Would you pay more for your coffee if you knew exactly where it came from and how it got to you?
An increasing number of Western “millennial” consumers would, and it’s benefiting everyone from the farmers who grow the beans to the artisan cafes selling the stuff, everywhere from London to Los Angeles.
The growing thirst for ethically produced, sustainably sourced coffee means farmers can be up to three-and-a-half times better off simply by selling their beans in the right way.
According to new figures from the UN’s World Intellectual Property Organisation (Wipo), smarter processing, branding and marketing makes a huge difference to growers and their communities.
It means coffee drinkers like those at The Attendant, a cafe in trendy east London, know they can bring a sign on the wall to life. It reads: “Change the world, start with coffee”.
The cafe tries to make customers aware of the specific story of the beans that made their cappuccinos and lattes, as well as the impact they are having by choosing to drink ethically.
The Attendant develops relationships with individual farmers through green coffee traders so that they can carefully select beans from individual farms.
Technology helps ensure the beans can be tracked all the way from the farm to the cup. When I visited I drank a £3 ($4) cappuccino made from beans grown in the Rwenzori Mountains of Uganda – about 18% more expensive than the average price of a coffee in the UK.
However, the customers I speak to are happy to pay more than they might elsewhere if it meant the farmers were getting a fairer price for their beans.
Marketing executive Amy tells me “I do like to know that it’s ethically sourced because you just feel better about drinking it”.
“It is important that the farmer gets a fair price for the coffee they sell,” says logistics manager Eric, adding he also feels that consumers should be asking more questions about where their food comes from.
Ryan de Oliveria, the cafe’s co-founder and chief executive, says there is “a large demand” for ethical sourcing that goes beyond just buying traditional labels such as Fairtrade.
One of their coffees comes from a particular farm in Uganda, a country not known for its coffee, but he says he has “managed to find a farmer who is growing some really good beans”.
Mr de Oliveria says he tells all his baristas about the provenance of the coffee, so they can then tell customers.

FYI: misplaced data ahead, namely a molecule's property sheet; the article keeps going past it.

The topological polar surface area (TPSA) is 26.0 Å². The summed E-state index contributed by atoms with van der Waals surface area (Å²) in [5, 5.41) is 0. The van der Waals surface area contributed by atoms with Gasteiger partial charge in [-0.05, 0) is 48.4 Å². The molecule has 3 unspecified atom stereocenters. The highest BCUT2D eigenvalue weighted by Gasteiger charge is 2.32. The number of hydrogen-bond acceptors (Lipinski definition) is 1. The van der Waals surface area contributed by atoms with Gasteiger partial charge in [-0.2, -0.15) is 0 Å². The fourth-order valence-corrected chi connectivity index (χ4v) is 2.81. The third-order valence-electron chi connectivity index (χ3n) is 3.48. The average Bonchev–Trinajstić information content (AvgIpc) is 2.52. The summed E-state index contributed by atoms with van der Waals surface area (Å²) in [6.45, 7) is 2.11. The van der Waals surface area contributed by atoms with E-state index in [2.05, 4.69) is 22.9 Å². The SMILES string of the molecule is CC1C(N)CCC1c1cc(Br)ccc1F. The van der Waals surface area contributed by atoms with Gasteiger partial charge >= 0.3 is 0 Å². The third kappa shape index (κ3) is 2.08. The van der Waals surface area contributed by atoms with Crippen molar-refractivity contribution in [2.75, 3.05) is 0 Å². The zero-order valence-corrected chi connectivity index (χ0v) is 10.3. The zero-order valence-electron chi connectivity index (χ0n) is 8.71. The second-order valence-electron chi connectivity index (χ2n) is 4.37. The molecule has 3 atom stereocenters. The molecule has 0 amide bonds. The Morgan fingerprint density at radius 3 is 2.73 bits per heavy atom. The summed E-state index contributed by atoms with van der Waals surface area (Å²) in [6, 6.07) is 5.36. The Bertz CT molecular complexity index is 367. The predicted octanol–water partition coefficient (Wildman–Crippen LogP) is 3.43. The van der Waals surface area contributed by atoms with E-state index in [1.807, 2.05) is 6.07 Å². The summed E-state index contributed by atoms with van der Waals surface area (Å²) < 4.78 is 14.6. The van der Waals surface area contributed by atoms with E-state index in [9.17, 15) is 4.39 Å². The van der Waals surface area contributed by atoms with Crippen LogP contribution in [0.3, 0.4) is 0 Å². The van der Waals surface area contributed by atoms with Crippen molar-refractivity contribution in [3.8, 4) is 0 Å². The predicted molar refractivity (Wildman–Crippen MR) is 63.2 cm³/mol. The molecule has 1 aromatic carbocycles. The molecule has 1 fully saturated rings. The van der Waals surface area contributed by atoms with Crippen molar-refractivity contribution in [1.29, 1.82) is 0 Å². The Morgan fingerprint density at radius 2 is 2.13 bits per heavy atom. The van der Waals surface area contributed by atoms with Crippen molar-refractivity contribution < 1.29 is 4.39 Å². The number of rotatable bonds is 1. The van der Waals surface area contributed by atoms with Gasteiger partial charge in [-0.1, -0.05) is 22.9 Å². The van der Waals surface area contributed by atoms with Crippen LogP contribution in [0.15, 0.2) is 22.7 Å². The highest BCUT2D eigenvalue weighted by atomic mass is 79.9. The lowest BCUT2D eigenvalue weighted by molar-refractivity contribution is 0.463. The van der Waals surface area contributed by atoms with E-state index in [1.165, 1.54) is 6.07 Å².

“For example, there was a lot of warfare in Uganda and we talk them through the impact we are trying to make with those farmers to stabilise their communities.”
The growing demand for coffee that does more than just perk you up has helped Ryan expand to three branches, as well as sell coffee wholesale and by subscription.
“People want to know that they are doing good and they don’t want to buy something from a supply chain that is corrupt,” he says.
That sentiment is echoed by Wipo’s director-general Francis Gurry.
He says the evidence shows that “ethical consumers, discerning consumers and farmers’ interests can all come together to add value to everyone”.
In practical terms, he says the extra income means a better quality of life for farmers and their families, but also “the possibility of investing or reinvesting more in their businesses”.
Instant coffee represents by far the biggest share of the global coffee market. As with any coffee it needs to be roasted relatively near to the end consumer so that it maintains its taste until it is actually drunk.
That is why most of the margin added to the beans is pocketed near to where they are consumed, rather than where they are farmed.
The Wipo research shows that for a pound (454g) of beans that ends up on a supermarket shelf, the roaster can earn $4.11 (£3.07). But the export price, most of which goes to the farmer, is just $1.45 (£1.09).
Large western coffee chains account for the next largest segment of the coffee market. They typically add more value to the beans by serving them as different espresso-based drinks which are brewed by baristas.
The beans are often produced to the standards required for Fairtrade and sustainability certification. It means the roaster can get $8.50 (£6.37) and it’s also better for the farmer and their community because the export price doubles to $2.89 (£2.16).
However, farmers do even better when artisan cafes are the buyers.
The roaster can get $17.45 (£13.02) and the export price climbs to $5.14 (£3.85). It’s because consumers, typically western millennials in the US and UK, are prepared to pay more.
Small, independent cafe owners are not alone in noticing that coffee aficionados are prepared to pay extra for ethical drinks.
Over the past few years the two companies that sell the world more coffee than anyone else, Nestle and JAB (whose brands include Douwe Egberts, Jacobs and Kenco), have continued to spend billions of dollars buying up artisan rivals, such as the Californian chain Blue Bottle Coffee.
According to Kona Haque, head of research at the commodities trader ED&F Man, they are using their cheque books to try and maintain their market shares.
“What we’re seeing is that these newer, more ethical coffee companies have grown strongly from a small base,” she says.
She adds that the more established roasters don’t want to be left behind by the new generation of coffee drinkers who are embracing trends that started on the US west coast.
While consumers in developing coffee markets are happy to drink instant coffee, Ms Haque says the speciality end of the market is “high margin, high value” and there is profit to be made.
For Wipo’s Francis Gurry it’s a “win-win situation” because consumers get a higher quality product and “can enjoy the knowledge of the specificity of what they’re consuming”.
More importantly, he says, farmers in the developing world are getting a better share in the global value chain.